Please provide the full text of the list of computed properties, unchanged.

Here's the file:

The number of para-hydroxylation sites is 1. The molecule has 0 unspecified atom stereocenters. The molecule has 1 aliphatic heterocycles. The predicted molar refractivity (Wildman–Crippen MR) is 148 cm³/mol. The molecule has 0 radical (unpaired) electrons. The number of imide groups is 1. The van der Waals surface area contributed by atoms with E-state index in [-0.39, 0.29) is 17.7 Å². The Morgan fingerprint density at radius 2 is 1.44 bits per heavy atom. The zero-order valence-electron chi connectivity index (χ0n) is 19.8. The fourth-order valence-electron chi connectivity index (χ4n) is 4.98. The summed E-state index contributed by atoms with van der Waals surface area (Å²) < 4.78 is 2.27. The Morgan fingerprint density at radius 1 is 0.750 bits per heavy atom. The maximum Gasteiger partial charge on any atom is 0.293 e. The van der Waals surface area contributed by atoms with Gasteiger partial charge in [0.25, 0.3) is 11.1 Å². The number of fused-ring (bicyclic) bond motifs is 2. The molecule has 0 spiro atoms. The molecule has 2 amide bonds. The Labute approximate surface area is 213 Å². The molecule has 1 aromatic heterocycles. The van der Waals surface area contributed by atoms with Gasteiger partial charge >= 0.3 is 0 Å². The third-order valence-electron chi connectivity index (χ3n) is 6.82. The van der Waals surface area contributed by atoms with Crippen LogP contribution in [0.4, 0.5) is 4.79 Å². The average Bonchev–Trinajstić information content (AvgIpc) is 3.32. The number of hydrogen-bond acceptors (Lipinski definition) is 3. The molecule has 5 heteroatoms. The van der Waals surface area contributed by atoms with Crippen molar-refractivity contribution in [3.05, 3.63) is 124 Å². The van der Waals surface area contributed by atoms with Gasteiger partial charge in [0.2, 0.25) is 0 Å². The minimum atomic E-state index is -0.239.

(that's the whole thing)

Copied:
The number of para-hydroxylation sites is 1. The molecule has 0 unspecified atom stereocenters. The molecule has 1 aliphatic heterocycles. The predicted molar refractivity (Wildman–Crippen MR) is 148 cm³/mol. The molecule has 0 radical (unpaired) electrons. The number of imide groups is 1. The van der Waals surface area contributed by atoms with E-state index in [-0.39, 0.29) is 17.7 Å². The Morgan fingerprint density at radius 2 is 1.44 bits per heavy atom. The zero-order valence-electron chi connectivity index (χ0n) is 19.8. The fourth-order valence-electron chi connectivity index (χ4n) is 4.98. The summed E-state index contributed by atoms with van der Waals surface area (Å²) < 4.78 is 2.27. The Morgan fingerprint density at radius 1 is 0.750 bits per heavy atom. The maximum Gasteiger partial charge on any atom is 0.293 e. The van der Waals surface area contributed by atoms with Gasteiger partial charge in [0.25, 0.3) is 11.1 Å². The number of fused-ring (bicyclic) bond motifs is 2. The molecule has 0 spiro atoms. The molecule has 2 amide bonds. The Labute approximate surface area is 213 Å². The molecule has 1 aromatic heterocycles. The van der Waals surface area contributed by atoms with Gasteiger partial charge >= 0.3 is 0 Å². The third-order valence-electron chi connectivity index (χ3n) is 6.82. The van der Waals surface area contributed by atoms with Crippen LogP contribution in [0.4, 0.5) is 4.79 Å². The average Bonchev–Trinajstić information content (AvgIpc) is 3.32. The number of hydrogen-bond acceptors (Lipinski definition) is 3. The molecule has 5 heteroatoms. The van der Waals surface area contributed by atoms with Crippen molar-refractivity contribution in [3.05, 3.63) is 124 Å². The van der Waals surface area contributed by atoms with Gasteiger partial charge in [0.2, 0.25) is 0 Å². The minimum atomic E-state index is -0.239.